Blue Jays for MLB’s London games? Why not? – Toronto Sun

General view of the field during the seventh inning of the game between the Boston Red Sox and the New York Yankees at London Stadium on June 29, 2019.
General view of the field during the seventh inning of the game between the Boston Red Sox and the New York Yankees at London Stadium on June 29, 2019. Photo by Steve Flynn /USA TODAY Sports

NEW YORK — The Blue Jays have long had a coast-to-coast appeal in Canada — a marketing and TV ratings success story for much of the franchise’s history.

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But is it time to try to expand that reach to the home of the British monarchy?

With Major League Baseball announcing this week that it is committed to playing regular-season games in London in 2023, 2024 and 2026, don’t be surprised if the Jays find themselves in the running for one of the cross-ocean road trips currently being planned.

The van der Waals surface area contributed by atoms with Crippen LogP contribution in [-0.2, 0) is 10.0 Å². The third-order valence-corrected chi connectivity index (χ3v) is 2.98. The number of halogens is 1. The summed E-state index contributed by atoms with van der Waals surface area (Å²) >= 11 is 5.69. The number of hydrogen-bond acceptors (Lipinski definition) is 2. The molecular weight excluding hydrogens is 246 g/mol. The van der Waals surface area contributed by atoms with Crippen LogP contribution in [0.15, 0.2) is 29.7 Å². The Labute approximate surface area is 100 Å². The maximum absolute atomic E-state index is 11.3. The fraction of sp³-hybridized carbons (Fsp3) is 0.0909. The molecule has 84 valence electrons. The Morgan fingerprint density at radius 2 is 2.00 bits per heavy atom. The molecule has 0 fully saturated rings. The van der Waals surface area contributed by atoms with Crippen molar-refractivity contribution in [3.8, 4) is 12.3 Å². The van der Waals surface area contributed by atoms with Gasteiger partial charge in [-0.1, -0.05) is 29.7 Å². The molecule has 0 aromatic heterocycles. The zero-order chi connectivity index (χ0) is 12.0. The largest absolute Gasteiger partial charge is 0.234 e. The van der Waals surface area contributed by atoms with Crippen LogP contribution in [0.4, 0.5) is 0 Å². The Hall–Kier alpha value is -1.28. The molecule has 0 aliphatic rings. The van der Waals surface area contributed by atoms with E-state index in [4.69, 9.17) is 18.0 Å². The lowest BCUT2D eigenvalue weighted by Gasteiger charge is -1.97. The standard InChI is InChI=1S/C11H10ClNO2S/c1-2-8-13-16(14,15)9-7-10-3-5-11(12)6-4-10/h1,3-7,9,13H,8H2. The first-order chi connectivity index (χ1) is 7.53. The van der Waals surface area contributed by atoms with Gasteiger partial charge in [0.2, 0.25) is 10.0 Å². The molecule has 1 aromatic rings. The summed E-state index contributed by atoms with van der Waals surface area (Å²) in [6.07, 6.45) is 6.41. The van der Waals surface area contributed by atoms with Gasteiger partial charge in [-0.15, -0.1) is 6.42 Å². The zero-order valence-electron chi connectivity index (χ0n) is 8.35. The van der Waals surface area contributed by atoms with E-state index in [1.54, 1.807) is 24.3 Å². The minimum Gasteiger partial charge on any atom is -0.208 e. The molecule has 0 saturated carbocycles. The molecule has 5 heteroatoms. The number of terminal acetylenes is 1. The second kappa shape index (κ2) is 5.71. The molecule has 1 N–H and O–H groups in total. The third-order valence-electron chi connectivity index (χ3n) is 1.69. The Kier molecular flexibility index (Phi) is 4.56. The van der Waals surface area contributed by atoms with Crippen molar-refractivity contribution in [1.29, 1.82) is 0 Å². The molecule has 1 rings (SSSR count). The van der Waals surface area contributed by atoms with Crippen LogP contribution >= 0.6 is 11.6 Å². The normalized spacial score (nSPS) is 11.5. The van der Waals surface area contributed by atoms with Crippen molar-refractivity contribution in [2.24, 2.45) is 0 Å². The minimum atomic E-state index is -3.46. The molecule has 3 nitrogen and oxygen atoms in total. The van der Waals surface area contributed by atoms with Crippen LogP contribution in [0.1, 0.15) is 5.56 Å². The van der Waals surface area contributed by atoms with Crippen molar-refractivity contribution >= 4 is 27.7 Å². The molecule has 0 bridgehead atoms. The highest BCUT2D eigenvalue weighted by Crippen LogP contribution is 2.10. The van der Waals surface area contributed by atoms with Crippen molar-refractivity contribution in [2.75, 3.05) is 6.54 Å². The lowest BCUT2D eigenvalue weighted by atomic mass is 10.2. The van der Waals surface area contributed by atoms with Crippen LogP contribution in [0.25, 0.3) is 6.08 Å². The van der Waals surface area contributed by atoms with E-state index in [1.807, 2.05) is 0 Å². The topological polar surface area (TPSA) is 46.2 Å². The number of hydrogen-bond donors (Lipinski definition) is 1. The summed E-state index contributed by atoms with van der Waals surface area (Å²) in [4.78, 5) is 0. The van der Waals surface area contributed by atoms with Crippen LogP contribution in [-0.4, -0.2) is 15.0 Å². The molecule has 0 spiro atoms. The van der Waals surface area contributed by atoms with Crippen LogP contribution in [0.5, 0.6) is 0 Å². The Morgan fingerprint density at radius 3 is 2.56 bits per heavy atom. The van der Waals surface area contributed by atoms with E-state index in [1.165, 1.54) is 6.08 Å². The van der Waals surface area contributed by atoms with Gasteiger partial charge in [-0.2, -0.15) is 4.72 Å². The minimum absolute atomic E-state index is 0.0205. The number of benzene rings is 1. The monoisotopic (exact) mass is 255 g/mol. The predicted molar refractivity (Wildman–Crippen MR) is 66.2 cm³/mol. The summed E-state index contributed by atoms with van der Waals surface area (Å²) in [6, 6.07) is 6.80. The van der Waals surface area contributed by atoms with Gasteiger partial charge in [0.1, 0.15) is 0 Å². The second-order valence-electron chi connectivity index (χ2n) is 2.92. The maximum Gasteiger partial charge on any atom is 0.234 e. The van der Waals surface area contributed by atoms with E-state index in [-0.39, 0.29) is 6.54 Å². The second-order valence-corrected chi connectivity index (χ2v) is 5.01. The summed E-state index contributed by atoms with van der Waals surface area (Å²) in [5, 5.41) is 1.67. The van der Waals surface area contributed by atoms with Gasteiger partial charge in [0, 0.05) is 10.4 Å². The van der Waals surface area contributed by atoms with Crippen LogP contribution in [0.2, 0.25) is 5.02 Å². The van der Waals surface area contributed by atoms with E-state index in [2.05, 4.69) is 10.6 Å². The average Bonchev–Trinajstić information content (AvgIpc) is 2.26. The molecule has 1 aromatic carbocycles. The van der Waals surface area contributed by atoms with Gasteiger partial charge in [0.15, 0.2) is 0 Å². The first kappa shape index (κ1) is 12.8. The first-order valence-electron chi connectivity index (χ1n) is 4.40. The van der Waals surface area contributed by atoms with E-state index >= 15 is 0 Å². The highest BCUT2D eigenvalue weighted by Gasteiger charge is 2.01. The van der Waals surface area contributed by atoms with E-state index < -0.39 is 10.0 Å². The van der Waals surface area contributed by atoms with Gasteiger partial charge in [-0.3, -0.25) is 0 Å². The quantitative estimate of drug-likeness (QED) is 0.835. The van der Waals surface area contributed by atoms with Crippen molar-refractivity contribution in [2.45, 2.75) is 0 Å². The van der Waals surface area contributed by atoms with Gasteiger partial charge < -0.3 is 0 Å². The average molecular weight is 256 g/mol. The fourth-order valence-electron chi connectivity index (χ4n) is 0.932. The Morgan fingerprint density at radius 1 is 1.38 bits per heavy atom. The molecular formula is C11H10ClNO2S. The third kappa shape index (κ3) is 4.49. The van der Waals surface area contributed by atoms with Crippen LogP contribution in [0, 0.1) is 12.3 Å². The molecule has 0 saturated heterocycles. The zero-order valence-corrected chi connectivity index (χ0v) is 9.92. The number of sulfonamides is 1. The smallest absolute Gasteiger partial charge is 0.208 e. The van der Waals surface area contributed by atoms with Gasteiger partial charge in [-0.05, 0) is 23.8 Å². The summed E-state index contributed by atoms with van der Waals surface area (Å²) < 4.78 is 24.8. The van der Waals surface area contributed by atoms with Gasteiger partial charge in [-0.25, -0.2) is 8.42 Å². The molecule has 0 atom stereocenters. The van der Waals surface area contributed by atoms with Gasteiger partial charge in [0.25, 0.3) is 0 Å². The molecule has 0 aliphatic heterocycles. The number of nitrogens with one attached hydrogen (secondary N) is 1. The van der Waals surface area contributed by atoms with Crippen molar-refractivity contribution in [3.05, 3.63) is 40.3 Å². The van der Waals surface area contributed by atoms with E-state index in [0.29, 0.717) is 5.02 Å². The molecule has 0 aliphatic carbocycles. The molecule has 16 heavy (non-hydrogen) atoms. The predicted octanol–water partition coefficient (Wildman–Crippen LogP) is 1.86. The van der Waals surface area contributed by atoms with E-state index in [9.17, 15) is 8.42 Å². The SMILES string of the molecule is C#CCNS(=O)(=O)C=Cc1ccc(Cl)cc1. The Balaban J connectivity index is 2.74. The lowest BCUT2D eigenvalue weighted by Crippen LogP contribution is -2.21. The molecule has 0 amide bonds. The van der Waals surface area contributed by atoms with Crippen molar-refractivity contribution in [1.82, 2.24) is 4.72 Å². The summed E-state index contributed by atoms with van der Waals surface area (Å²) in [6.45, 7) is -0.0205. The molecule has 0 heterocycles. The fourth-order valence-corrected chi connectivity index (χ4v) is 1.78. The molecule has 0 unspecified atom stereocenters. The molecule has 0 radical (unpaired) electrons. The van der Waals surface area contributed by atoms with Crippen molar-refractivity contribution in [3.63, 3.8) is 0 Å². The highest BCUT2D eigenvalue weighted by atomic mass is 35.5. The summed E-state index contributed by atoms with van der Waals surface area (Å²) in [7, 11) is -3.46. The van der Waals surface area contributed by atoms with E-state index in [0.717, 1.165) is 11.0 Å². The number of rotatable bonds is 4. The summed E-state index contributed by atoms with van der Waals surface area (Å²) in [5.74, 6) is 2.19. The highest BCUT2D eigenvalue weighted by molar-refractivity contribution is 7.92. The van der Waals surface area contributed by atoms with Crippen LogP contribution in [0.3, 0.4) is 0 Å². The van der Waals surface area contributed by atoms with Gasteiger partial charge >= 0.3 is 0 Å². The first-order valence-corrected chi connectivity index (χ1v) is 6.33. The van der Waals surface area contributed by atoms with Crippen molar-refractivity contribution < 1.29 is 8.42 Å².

The process has begun with the Commissioner’s office soliciting preliminary interest from teams around the league before a schedule is made and participants decided.

The Blue Jays will keep the details of their intentions to themselves at this point, allowing the process to play out, but there already are indications they are interested.

And it wouldn’t be a surprise if the team submitted a detailed proposal bidding to be part of an initiative that has the power to enhance the global appeal of both the sport and the teams involved.

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While MLB tends to favour big-market teams for its marquee events, the Jays will bring plenty for commissioner Rob Manfred to ponder. The promotional value of the league’s only Canadian team is strong enough thanks to historical ties, but the emerging star power of the Jays roster wouldn’t hurt either.

Imagine Vlad Guerrero Jr. hitting bombs out of London Stadium?